So fiction writing was in my blood from a very young age, but I never considered writing as a real career. I thought you had to have some literary pedigree to be a successful author, the son of Hemingway or Fitzgerald. So instead, I turned to my other passion for a career: veterinary medicine. But I made one mistake. I continued to read – and that little twisted corner of my imagination never fully died away. Eventually I began to write.
My clients would ask me all the time, “So, Dr. Jim, why aren’t you writing something like James Herriott, something like All Creatures Great and Small?” My answer was simple: not enough people die in those James Herriott novels. I wanted adventures and thrills. I was working 14 hours a day as a vet. I didn’t want to go home and write about a vet. So instead I wrote about historical mysteries, scientific intrigue, and adventures set in exotic locales. I basically let that twisted corner of my imagination loose on the world. Sorry about that.
Q: Have you had any special adventures when researching your books?
A: I went to Cambodia to research the ruins of Angkor Wat and tried fried tarantula. I’m not sure that classifies as adventure, but it was an experience that I’m not looking to repeat.
Q: How do you view the element of suspense in your work? As a practical question, how do you structure it and manage it in your plot?
A: Suspense is the true heart of all good adventures, the proverbial cliff hanger. You take your character (and reader) to the edge of disaster, have him peer over, then push him from behind when he least expects it. And the crux of a good thriller is to make those cliffs higher and higher throughout the novel. Strive for tightening that noose notch by notch. Each level of suspense should build upon the previous one. Each situation must be unique, each outcome more inventive. Lester Dent (author of most Doc Savage novels) once suggested: “Never kill characters the same way twice.” He was right — always strive to be unique. Finally, let the reader rest between events, then just as they think they’ve caught their breath, hit ‘em again and again and again. And one last note on the practical side, always end a chapter with a note of peril, whether physical or emotional. Make that reader want to turn that next page to see what happens.
Q: How do you choose the names of your characters?
A: It does take some thought. I often take half a book before I even discover my main character's real name. I don't know if I have any specific process. I look through phone books, or if I hear of any unusual name, I note it. Then it's a matter of mixing and matching, trying a name on for size, playing with it, then finally settling on one that fits best.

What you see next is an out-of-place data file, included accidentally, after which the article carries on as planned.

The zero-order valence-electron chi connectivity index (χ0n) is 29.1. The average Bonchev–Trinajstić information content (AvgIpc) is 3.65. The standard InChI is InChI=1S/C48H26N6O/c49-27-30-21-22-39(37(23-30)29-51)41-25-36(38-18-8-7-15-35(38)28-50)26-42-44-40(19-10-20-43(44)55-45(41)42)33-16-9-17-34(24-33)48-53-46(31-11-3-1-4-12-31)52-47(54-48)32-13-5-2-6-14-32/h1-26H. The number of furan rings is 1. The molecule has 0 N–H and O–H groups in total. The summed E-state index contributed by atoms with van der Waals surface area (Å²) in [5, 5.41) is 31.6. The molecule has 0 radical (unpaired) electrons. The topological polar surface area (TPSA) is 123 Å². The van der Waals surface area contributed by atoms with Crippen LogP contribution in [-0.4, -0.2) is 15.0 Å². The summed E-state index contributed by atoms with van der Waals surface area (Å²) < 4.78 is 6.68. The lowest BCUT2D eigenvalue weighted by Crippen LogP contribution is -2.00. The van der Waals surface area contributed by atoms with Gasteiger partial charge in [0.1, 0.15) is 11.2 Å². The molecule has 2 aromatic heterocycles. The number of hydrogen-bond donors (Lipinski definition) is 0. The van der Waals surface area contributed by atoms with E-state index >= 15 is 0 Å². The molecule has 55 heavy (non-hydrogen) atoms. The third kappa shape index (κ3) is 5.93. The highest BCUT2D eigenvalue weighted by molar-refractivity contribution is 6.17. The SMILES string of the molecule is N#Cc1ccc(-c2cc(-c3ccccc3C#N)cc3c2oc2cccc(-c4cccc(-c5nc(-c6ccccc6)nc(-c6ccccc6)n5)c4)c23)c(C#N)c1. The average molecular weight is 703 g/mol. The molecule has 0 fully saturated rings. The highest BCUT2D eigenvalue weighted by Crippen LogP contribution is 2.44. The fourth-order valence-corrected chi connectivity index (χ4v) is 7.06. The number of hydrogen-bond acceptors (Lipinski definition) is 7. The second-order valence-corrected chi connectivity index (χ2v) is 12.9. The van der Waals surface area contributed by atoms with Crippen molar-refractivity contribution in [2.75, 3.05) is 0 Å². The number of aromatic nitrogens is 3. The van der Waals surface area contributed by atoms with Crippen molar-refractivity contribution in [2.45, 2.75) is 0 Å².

Q: What character from your writing stays with you the most?
A: Depends on the day. But most often it is not past characters that influence me, but the current ones in the work-in-progress. I so get under these folks' skins that it can take me up to an hour to shake loose of them and return to reality. I'm often dazed and incoherent for a bit while coming up for air after writing for a spell.
Q: Has a character from your writing ever influenced your real life in a surprising way?
A: I can't say any specific character changed my life, but by exploring the human condition of various characters and living in their skins over the course of a book, I think my own appreciation and patience for the quirks, foibles, and eccentricities of my fellow man has grown.
Q: Have you ever put yourself into a story?
A: I think there is a part of me in every character I create — good and bad. That’s one of the best parts of writing: to explore those dark corners of your own psyche, to fathom the depths of your own character, and to challenge yourself. What could be more fun?
Q: Have you ever put a friend or real person in your books?
A: Anyone who has heard the stories about what I did to my brothers and sisters should know better than to ask to be in one of my novels. But they ask anyway! The deal is: If I put you in a book, I get to kill you in some horrible, horrible way.
Q: How do you go about the writing process?
A: The actual writing process — the routine – is very left brain. Perhaps this goes back to my background in medicine and science. But the birthing process of the story, developing plot and character, that is all right brain. I accumulate tidbits of facts — intriguing pieces of science, interesting threads of historical mysteries, colorful scraps of exotic lore — and at some point in my mind, all these fragments begin to connect in unusual ways and a story forms. Like many authors, perhaps it’s best if we don’t explore this method too closely. That’s territory even an adventure writer fears to travel.